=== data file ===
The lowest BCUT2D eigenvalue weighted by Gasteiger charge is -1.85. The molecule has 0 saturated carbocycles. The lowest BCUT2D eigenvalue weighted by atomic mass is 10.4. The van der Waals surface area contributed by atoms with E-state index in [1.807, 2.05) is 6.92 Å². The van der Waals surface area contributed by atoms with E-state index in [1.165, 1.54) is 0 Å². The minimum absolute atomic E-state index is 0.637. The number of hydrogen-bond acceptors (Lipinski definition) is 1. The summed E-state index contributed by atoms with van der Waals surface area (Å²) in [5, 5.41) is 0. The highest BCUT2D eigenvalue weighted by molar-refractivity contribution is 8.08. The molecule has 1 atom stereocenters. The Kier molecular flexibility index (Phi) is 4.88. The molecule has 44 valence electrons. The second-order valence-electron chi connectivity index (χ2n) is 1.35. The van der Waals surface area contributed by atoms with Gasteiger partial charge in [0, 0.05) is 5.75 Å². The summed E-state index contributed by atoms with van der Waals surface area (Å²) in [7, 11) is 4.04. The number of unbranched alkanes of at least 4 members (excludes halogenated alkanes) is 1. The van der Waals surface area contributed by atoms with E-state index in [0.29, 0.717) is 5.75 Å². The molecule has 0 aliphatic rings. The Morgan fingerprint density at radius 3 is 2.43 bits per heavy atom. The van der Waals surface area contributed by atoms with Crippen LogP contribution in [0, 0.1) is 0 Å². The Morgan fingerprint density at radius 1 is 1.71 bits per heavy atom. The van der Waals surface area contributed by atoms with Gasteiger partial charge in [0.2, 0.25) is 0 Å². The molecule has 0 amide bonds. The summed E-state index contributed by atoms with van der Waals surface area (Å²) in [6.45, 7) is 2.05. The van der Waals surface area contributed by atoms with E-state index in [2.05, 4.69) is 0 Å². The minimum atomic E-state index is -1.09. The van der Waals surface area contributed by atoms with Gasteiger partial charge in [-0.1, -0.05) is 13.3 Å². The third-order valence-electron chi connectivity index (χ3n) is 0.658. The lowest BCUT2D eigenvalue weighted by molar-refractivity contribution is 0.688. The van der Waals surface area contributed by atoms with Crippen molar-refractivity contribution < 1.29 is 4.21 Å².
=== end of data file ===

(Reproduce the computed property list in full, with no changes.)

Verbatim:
The lowest BCUT2D eigenvalue weighted by Gasteiger charge is -1.85. The molecule has 0 saturated carbocycles. The lowest BCUT2D eigenvalue weighted by atomic mass is 10.4. The van der Waals surface area contributed by atoms with E-state index in [1.807, 2.05) is 6.92 Å². The van der Waals surface area contributed by atoms with E-state index in [1.165, 1.54) is 0 Å². The minimum absolute atomic E-state index is 0.637. The number of hydrogen-bond acceptors (Lipinski definition) is 1. The summed E-state index contributed by atoms with van der Waals surface area (Å²) in [5, 5.41) is 0. The highest BCUT2D eigenvalue weighted by molar-refractivity contribution is 8.08. The molecule has 1 atom stereocenters. The Kier molecular flexibility index (Phi) is 4.88. The molecule has 44 valence electrons. The second-order valence-electron chi connectivity index (χ2n) is 1.35. The van der Waals surface area contributed by atoms with Gasteiger partial charge in [0, 0.05) is 5.75 Å². The summed E-state index contributed by atoms with van der Waals surface area (Å²) in [7, 11) is 4.04. The number of unbranched alkanes of at least 4 members (excludes halogenated alkanes) is 1. The van der Waals surface area contributed by atoms with E-state index in [0.29, 0.717) is 5.75 Å². The molecule has 0 aliphatic rings. The Morgan fingerprint density at radius 3 is 2.43 bits per heavy atom. The van der Waals surface area contributed by atoms with Crippen LogP contribution in [0, 0.1) is 0 Å². The Morgan fingerprint density at radius 1 is 1.71 bits per heavy atom. The van der Waals surface area contributed by atoms with Gasteiger partial charge in [0.2, 0.25) is 0 Å². The molecule has 0 amide bonds. The summed E-state index contributed by atoms with van der Waals surface area (Å²) in [6.45, 7) is 2.05. The van der Waals surface area contributed by atoms with E-state index in [2.05, 4.69) is 0 Å². The minimum atomic E-state index is -1.09. The van der Waals surface area contributed by atoms with Gasteiger partial charge in [-0.1, -0.05) is 13.3 Å². The third-order valence-electron chi connectivity index (χ3n) is 0.658. The lowest BCUT2D eigenvalue weighted by molar-refractivity contribution is 0.688. The van der Waals surface area contributed by atoms with Crippen molar-refractivity contribution < 1.29 is 4.21 Å².